Digital learning tools are seen by many people as those tools that are in some way different to other learning tools and need to be treated and discussed as such. “Let’s go to the digital learning zone” or “Now it’s time for class to use their iPads” are common announcements in many schools. Maybe we should stop saying digital, 21st Century and modern. I wonder if this mindset might be damaging to learning. What are the issues? In the developed world, Digital technologies are embedded in all life experiences and ‘embedded’ is the key term here. Many schools set themselves apart from this life by making these latest learning tools somewhat mystical or special. Schools purchase class sets of iPads or Chromebooks and then allocate time slots for their use. Lengthy deliberations take place before Youtube or other social-media is permitted into school sites. Draconian blocking policies are written regarding the specific apps learners are or are not allowed to use in school (here’s an app kids use to get past the blocks). Punishments are organised for those learners found “off-task,” a judgement of “bad choice” applied to the student that is never applied to the teacher who designed the task being avoiding. Teachers do have a tendency to design tasks that they would enjoy or that work for their own way of thinking. On this matter, I would advise teachers check out Universal Design for Learning and the work of Katie Novak, Ed.D.

Richard Wells @iPadWells 19


The development of computer labs or “iPad hours” is something that whiteboards, pens, books and other learning tools never experienced. Many schools are still isolating digital experiences as something special and separate to the ‘norm’. This appears strange to the so called “digital natives.” They are “natives” not because they are naturally expert but because they have not experienced a world without regular contact with digital technologies, such as digital TV. What takes place in the digital lives of these ‘natives’ is routinely unspectacular and only commands the same level of interest as any non-digital thing they might do. This does not stop schools and institutions reacting to those more extreme stories that hit the headlines or become staffroom gossip when deigning policies and procedures. Individual teachers too use their personal fears or lack of confidence with devices and technologies, such as cloud computing, to restrict the opportunities of the learners in their charge. The format for learning that is most comfortable to the teacher can reduce the depth some students might reach and standardisation is still seen by many teachers as the only manageable way to assess the How did “digital is separate” develop? Perspective I think this derives from the experiences the teachers had when schools made the transition to using digital tools, a transition young people today never experienced. They never had to wait 10 minutes for dial-up or a ZX Spectrum game to load! I try not to be amazed when some of my students are sketchy about what exactly a CD is. The students so often seem surprised by viewpoints (often hostile) that schools develop towards digital tools. Although there are many individual exceptions (I know many personally), it might be that the generations that did not enjoy playing with digital technologies as young people, don’t have as friendly or playful a relationship with them and thus take much more cautious and smaller steps.Photo Credit learners. Richard Wells @iPadWells 20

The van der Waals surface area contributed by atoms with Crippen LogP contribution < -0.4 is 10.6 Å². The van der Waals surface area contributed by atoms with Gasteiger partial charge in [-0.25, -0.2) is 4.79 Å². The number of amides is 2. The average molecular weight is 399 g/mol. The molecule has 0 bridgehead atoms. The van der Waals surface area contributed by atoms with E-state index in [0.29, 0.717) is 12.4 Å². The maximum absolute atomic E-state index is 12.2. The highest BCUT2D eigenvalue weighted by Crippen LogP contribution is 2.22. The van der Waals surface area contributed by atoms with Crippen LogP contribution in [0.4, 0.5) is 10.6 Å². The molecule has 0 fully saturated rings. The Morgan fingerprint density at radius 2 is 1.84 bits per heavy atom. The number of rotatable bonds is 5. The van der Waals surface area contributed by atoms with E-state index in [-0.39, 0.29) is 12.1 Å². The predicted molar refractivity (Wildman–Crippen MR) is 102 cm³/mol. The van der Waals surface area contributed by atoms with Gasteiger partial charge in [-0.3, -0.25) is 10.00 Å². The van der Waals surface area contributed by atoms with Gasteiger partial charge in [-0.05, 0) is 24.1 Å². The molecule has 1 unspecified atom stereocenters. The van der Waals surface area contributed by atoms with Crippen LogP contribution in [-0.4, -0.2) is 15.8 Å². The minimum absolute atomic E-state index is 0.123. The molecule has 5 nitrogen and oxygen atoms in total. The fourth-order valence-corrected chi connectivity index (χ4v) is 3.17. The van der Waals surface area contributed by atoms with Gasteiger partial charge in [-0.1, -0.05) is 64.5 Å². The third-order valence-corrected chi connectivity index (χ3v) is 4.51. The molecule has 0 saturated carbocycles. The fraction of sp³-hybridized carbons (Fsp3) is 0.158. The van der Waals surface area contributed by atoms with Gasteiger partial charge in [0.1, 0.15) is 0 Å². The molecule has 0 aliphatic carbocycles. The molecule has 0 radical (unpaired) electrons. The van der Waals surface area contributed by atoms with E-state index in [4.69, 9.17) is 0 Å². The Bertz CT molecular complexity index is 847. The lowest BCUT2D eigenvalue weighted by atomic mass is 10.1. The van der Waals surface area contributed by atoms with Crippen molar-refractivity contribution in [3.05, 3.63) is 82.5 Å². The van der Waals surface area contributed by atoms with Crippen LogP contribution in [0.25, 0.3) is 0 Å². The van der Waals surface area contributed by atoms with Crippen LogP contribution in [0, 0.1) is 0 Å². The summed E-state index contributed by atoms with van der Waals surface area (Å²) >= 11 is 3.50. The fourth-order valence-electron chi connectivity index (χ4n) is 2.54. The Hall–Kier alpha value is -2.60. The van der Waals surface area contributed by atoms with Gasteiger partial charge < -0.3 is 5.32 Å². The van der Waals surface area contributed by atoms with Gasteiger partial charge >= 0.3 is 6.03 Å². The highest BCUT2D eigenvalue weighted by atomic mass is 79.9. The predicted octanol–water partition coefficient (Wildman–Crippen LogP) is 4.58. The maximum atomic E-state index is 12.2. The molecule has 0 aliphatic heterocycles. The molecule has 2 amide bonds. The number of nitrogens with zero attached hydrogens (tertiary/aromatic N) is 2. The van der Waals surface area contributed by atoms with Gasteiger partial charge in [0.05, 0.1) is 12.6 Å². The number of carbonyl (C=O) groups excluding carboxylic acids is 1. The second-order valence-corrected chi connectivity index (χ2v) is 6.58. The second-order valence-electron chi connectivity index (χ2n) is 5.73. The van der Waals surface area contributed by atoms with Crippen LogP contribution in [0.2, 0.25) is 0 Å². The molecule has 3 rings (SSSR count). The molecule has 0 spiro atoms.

Costs The cost of these tools is also a complicated issue. I have heard many discussions about how buying an iPad is not like buying a pencil. There are many examples, such as this one, where schools prioritising the need to make access to digital tools as ubiquitous as pencils and paper, find ways to fund them, even when serving the poorest communities. Cost is often used as an excuse to bolster the pre existing reservations held by the adult school community rather than be an absolute obstacle itself. Primary vs. Secondary The primary / elementary sector are doing better at making a more life-reflecting adoption than secondary / high schools. It showed recently when it was reported at Ulearn, the biggest New Zealand education conference, that only 15% of delegates discussing current best practice were from the secondary sector. Why is this? I have much experience in training secondary school teachers to say that the power base they wish to retain as masters of their own subject silos, encourages them to shy away from any tool or pedagogy that might readdress the balance of control over the learning in the room. It doesn’t help that the universities are often as silo’d and traditional and demand more traditional preparation and evidence of learning. Managing mindsets Although the pace to adopt digital devices is relatively rapid and there seems to be various understandings that they are either necessary or seemingly ‘ the ‘thing to do’, I wonder how schools will manage the mindsets of teachers and parents to not treat them as the only tool required or a special set of tools to release at particular hours of the day.

Richard Wells @iPadWells 21